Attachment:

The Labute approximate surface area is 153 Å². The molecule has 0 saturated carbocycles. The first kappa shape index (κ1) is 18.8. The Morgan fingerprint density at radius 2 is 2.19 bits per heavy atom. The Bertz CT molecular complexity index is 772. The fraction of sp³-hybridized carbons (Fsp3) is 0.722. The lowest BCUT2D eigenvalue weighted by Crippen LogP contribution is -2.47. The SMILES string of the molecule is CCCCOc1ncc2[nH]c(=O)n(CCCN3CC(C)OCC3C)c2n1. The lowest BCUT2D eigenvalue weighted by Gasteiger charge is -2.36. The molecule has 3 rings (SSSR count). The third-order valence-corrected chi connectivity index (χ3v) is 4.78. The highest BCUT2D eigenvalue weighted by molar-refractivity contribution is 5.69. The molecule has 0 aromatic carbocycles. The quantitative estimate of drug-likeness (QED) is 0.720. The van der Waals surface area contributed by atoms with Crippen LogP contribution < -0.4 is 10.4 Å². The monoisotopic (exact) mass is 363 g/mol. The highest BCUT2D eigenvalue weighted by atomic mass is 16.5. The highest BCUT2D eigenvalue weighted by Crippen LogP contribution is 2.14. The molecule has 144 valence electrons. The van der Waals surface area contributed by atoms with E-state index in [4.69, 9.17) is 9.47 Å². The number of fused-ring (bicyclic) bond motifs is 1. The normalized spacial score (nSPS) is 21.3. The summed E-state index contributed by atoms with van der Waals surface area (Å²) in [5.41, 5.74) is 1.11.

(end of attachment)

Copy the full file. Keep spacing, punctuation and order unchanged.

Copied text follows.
The Labute approximate surface area is 153 Å². The molecule has 0 saturated carbocycles. The first kappa shape index (κ1) is 18.8. The Morgan fingerprint density at radius 2 is 2.19 bits per heavy atom. The Bertz CT molecular complexity index is 772. The fraction of sp³-hybridized carbons (Fsp3) is 0.722. The lowest BCUT2D eigenvalue weighted by Crippen LogP contribution is -2.47. The SMILES string of the molecule is CCCCOc1ncc2[nH]c(=O)n(CCCN3CC(C)OCC3C)c2n1. The lowest BCUT2D eigenvalue weighted by Gasteiger charge is -2.36. The molecule has 3 rings (SSSR count). The third-order valence-corrected chi connectivity index (χ3v) is 4.78. The highest BCUT2D eigenvalue weighted by molar-refractivity contribution is 5.69. The molecule has 0 aromatic carbocycles. The quantitative estimate of drug-likeness (QED) is 0.720. The van der Waals surface area contributed by atoms with Crippen LogP contribution < -0.4 is 10.4 Å². The monoisotopic (exact) mass is 363 g/mol. The highest BCUT2D eigenvalue weighted by atomic mass is 16.5. The highest BCUT2D eigenvalue weighted by Crippen LogP contribution is 2.14. The molecule has 144 valence electrons. The van der Waals surface area contributed by atoms with E-state index in [4.69, 9.17) is 9.47 Å². The number of fused-ring (bicyclic) bond motifs is 1. The normalized spacial score (nSPS) is 21.3. The summed E-state index contributed by atoms with van der Waals surface area (Å²) in [5.41, 5.74) is 1.11.